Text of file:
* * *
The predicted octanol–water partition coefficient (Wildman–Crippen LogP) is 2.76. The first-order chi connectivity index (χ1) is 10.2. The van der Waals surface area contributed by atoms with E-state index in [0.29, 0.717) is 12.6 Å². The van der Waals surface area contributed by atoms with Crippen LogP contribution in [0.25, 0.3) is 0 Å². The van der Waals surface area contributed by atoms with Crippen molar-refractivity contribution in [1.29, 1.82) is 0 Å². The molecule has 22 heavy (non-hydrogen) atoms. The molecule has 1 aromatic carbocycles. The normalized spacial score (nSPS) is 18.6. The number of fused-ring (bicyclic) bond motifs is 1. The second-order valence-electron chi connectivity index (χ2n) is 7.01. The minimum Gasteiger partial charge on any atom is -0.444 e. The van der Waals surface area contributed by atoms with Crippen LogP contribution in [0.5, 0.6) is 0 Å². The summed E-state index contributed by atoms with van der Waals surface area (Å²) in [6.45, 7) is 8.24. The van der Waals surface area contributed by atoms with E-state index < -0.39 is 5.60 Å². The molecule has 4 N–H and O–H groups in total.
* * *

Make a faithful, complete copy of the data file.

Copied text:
The predicted octanol–water partition coefficient (Wildman–Crippen LogP) is 2.76. The first-order chi connectivity index (χ1) is 10.2. The van der Waals surface area contributed by atoms with E-state index in [0.29, 0.717) is 12.6 Å². The van der Waals surface area contributed by atoms with Crippen LogP contribution in [0.25, 0.3) is 0 Å². The van der Waals surface area contributed by atoms with Crippen molar-refractivity contribution in [1.29, 1.82) is 0 Å². The molecule has 22 heavy (non-hydrogen) atoms. The molecule has 1 aromatic carbocycles. The normalized spacial score (nSPS) is 18.6. The number of fused-ring (bicyclic) bond motifs is 1. The second-order valence-electron chi connectivity index (χ2n) is 7.01. The minimum Gasteiger partial charge on any atom is -0.444 e. The van der Waals surface area contributed by atoms with Crippen LogP contribution in [0.5, 0.6) is 0 Å². The summed E-state index contributed by atoms with van der Waals surface area (Å²) in [6.45, 7) is 8.24. The van der Waals surface area contributed by atoms with E-state index < -0.39 is 5.60 Å². The molecule has 4 N–H and O–H groups in total.